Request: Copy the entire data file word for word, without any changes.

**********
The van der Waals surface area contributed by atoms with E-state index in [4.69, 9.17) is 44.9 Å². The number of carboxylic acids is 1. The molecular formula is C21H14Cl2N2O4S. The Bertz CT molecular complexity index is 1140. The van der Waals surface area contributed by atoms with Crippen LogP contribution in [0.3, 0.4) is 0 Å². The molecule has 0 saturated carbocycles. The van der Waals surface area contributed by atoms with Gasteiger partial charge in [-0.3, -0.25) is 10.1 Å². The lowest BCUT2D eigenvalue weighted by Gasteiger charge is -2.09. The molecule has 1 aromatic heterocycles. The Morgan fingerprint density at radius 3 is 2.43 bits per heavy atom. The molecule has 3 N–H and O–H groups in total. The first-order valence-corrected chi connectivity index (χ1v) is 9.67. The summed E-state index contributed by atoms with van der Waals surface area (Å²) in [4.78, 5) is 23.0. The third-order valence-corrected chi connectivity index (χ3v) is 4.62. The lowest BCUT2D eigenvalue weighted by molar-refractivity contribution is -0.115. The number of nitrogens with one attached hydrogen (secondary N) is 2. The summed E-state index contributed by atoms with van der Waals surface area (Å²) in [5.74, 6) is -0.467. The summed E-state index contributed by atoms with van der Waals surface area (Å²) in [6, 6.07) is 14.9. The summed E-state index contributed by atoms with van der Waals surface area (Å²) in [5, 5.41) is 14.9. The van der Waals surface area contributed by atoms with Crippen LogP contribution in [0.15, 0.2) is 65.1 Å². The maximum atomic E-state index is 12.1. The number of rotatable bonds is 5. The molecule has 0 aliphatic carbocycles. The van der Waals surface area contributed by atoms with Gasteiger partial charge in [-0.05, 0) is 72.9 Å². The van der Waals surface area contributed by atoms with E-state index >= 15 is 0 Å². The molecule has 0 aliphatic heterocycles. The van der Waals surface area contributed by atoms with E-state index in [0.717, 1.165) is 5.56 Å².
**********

The van der Waals surface area contributed by atoms with E-state index in [4.69, 9.17) is 44.9 Å². The number of carboxylic acids is 1. The molecular formula is C21H14Cl2N2O4S. The Bertz CT molecular complexity index is 1140. The van der Waals surface area contributed by atoms with Crippen LogP contribution in [0.3, 0.4) is 0 Å². The molecule has 0 saturated carbocycles. The van der Waals surface area contributed by atoms with Gasteiger partial charge in [-0.3, -0.25) is 10.1 Å². The lowest BCUT2D eigenvalue weighted by Gasteiger charge is -2.09. The molecule has 1 aromatic heterocycles. The Morgan fingerprint density at radius 3 is 2.43 bits per heavy atom. The molecule has 3 N–H and O–H groups in total. The first-order valence-corrected chi connectivity index (χ1v) is 9.67. The summed E-state index contributed by atoms with van der Waals surface area (Å²) in [4.78, 5) is 23.0. The third-order valence-corrected chi connectivity index (χ3v) is 4.62. The lowest BCUT2D eigenvalue weighted by molar-refractivity contribution is -0.115. The number of nitrogens with one attached hydrogen (secondary N) is 2. The summed E-state index contributed by atoms with van der Waals surface area (Å²) in [5.74, 6) is -0.467. The summed E-state index contributed by atoms with van der Waals surface area (Å²) in [6, 6.07) is 14.9. The summed E-state index contributed by atoms with van der Waals surface area (Å²) in [5, 5.41) is 14.9. The van der Waals surface area contributed by atoms with Crippen LogP contribution in [0.15, 0.2) is 65.1 Å². The maximum atomic E-state index is 12.1. The number of rotatable bonds is 5. The molecule has 0 aliphatic carbocycles. The van der Waals surface area contributed by atoms with Gasteiger partial charge in [-0.05, 0) is 72.9 Å². The van der Waals surface area contributed by atoms with E-state index >= 15 is 0 Å². The molecule has 0 aliphatic heterocycles. The van der Waals surface area contributed by atoms with E-state index in [0.717, 1.165) is 5.56 Å².